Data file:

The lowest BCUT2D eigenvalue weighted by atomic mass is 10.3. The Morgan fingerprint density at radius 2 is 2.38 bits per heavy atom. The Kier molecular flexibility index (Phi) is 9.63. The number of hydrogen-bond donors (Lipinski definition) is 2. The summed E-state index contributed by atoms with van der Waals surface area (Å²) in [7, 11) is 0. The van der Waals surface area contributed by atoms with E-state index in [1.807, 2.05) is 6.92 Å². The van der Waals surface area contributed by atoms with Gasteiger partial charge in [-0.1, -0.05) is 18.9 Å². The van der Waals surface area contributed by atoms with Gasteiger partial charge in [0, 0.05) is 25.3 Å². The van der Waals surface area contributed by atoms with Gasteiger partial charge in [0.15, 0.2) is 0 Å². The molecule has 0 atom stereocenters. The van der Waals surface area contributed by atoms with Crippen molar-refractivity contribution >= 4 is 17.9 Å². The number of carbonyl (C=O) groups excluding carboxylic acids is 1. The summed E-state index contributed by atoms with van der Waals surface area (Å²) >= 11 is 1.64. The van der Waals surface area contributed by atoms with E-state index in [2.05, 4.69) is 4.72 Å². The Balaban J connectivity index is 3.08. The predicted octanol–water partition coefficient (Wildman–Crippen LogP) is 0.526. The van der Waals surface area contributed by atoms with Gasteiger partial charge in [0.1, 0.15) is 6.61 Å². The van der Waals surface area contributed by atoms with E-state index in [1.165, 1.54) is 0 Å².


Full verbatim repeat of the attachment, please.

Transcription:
The lowest BCUT2D eigenvalue weighted by atomic mass is 10.3. The Morgan fingerprint density at radius 2 is 2.38 bits per heavy atom. The Kier molecular flexibility index (Phi) is 9.63. The number of hydrogen-bond donors (Lipinski definition) is 2. The summed E-state index contributed by atoms with van der Waals surface area (Å²) in [7, 11) is 0. The van der Waals surface area contributed by atoms with E-state index in [1.807, 2.05) is 6.92 Å². The van der Waals surface area contributed by atoms with Gasteiger partial charge in [-0.1, -0.05) is 18.9 Å². The van der Waals surface area contributed by atoms with Gasteiger partial charge in [0, 0.05) is 25.3 Å². The van der Waals surface area contributed by atoms with Gasteiger partial charge in [0.15, 0.2) is 0 Å². The molecule has 0 atom stereocenters. The van der Waals surface area contributed by atoms with Crippen molar-refractivity contribution >= 4 is 17.9 Å². The number of carbonyl (C=O) groups excluding carboxylic acids is 1. The summed E-state index contributed by atoms with van der Waals surface area (Å²) >= 11 is 1.64. The van der Waals surface area contributed by atoms with E-state index in [2.05, 4.69) is 4.72 Å². The Balaban J connectivity index is 3.08. The predicted octanol–water partition coefficient (Wildman–Crippen LogP) is 0.526. The van der Waals surface area contributed by atoms with Gasteiger partial charge in [0.1, 0.15) is 6.61 Å². The van der Waals surface area contributed by atoms with E-state index in [1.165, 1.54) is 0 Å².